Holding Nursing Homes Accountable for Negligence
It should come as no surprise that nursing homes are uniquely vulnerable to COVID-19, as the elderly face the highest risks of serious illness and death from the disease. What may come as a surprise, however, is the stunning lack of preparation shown by many of the nation’s nursing homes since the COVID-19 crisis began.
In Maryland, state officials aimed to set a strong example by imposing civil penalties of $10,000 a day on Sagepoint Living, a nursing home in La Plata, after a survey revealed major gaps in COVID-19 infection control procedures at the facility. In a letter to the facility dated May 6th, the Maryland Department of Health’s Office of Health Care Quality (OHCQ) wrote that the facility had violated state regulations, leading to conditions that “posed immediate and serious jeopardy to the health and safety of [residents].”
In particular, the OHCQ cited the following problems at Sagepoint Living in La Plata:
- Failure to provide critical lab results in a timely manner for residents
- Lack of hand hygiene and appropriate sanitation for staff and residents
- Failure to use and distribute personal protective equipment (PPE), such as masks and gloves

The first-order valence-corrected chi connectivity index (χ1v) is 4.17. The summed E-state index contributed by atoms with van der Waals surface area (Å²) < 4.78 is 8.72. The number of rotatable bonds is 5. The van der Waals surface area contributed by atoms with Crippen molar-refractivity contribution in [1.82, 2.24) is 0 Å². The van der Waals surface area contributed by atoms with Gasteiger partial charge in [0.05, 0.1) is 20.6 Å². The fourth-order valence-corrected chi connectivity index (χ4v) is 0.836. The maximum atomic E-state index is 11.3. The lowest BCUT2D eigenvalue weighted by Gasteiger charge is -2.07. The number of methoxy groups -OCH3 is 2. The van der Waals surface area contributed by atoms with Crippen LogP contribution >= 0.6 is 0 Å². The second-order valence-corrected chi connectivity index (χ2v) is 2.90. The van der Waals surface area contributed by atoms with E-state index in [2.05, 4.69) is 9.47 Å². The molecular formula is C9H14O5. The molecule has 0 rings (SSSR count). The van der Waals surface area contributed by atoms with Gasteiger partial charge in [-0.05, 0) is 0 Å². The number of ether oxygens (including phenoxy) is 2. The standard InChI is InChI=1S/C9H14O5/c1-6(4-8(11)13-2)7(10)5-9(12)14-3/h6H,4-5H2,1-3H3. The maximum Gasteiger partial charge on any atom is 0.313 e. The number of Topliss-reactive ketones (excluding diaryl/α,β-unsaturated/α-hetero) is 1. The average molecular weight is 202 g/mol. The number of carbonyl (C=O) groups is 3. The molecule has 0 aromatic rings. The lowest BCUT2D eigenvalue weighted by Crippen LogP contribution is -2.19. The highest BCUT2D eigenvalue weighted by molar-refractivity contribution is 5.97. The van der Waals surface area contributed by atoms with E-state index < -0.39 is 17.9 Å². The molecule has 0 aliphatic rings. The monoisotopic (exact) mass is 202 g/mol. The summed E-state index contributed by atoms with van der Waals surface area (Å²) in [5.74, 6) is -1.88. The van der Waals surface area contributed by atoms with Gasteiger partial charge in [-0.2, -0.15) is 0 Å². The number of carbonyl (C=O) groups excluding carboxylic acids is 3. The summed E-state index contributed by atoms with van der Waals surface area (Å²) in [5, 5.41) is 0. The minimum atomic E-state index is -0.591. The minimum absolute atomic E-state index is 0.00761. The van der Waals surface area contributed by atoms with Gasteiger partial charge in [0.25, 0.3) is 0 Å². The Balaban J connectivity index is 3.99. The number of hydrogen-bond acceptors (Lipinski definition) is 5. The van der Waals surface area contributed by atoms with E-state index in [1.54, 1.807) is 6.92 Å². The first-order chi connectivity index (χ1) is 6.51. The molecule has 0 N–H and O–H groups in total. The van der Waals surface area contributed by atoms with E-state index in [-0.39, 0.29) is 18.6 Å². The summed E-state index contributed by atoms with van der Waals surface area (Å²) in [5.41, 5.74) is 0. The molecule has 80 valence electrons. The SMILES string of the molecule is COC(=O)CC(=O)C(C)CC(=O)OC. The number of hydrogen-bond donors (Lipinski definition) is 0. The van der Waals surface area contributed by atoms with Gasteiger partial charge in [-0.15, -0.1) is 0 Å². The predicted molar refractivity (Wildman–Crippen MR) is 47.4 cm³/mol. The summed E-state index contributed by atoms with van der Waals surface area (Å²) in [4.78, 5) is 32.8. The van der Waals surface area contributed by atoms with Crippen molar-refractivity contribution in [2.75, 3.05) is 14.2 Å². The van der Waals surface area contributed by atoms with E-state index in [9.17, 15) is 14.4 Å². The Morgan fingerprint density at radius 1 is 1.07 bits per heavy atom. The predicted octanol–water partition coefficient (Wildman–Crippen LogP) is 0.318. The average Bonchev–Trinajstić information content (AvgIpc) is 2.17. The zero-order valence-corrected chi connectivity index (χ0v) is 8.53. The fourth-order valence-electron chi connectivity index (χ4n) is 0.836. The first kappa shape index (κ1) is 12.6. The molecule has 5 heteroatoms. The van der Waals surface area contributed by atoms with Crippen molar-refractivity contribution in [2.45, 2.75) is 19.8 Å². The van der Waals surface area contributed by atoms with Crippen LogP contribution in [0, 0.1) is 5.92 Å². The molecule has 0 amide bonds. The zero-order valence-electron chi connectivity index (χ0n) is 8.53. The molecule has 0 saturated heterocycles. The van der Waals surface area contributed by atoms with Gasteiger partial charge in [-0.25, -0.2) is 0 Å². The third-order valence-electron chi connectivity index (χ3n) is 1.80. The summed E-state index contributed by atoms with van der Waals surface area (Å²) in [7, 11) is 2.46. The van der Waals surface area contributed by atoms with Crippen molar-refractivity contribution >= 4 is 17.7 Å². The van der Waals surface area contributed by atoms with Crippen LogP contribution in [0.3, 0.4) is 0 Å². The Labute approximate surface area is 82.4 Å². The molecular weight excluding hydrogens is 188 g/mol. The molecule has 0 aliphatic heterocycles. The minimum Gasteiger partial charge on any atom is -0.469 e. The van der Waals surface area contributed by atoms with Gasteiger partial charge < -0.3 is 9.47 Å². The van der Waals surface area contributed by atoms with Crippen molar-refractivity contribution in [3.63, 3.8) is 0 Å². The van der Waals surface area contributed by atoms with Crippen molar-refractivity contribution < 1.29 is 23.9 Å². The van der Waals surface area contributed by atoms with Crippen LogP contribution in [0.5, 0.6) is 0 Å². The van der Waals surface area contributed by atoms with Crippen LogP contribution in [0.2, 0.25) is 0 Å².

- Failure to isolate and monitor residents with suspected or confirmed cases of COVID-19
Sagepoint Living is certainly not alone in failing to protect the most vulnerable nursing home residents: According to a recent article in the New York Times, at least 153,000 nursing home residents have now been infected across 7,700 facilities nationwide, with one-third of all U.S. COVID-19 deaths tied to nursing homes. While it may not always be possible to prevent coronavirus infections, nursing homes do have an obligation to follow the CDC guidance on nursing home safety, implement effective infection control procedures before the virus hits, and provide swift medical assistance for those who develop COVID-19 symptoms.
Protecting Elderly and Disabled Residents
Nursing homes have long struggled to maintain federally-required staffing levels and protect seniors from abuse and negligence. As Kaiser Health News reported in early March, at least 63% of all nursing homes in the country had been cited for infection control issues within the last two inspection periods. During the COVID-19 pandemic, these lapses have become even more apparent – and deadly for residents.
At Ashcraft & Gerel, our nursing home abuse lawyers understand the consequences of nursing home negligence all too well. For over 65 years, we’ve been fighting for the rights of the elderly and seeking fair compensation for their serious injuries. If your loved one suffered needlessly after contracting COVID-19 in a nursing home facility, we can help you explore your legal options and potentially hold the facility accountable.
Contact us at (800) 674-9725 for a free consultation. We serve clients in Washington DC, Virginia, and Maryland.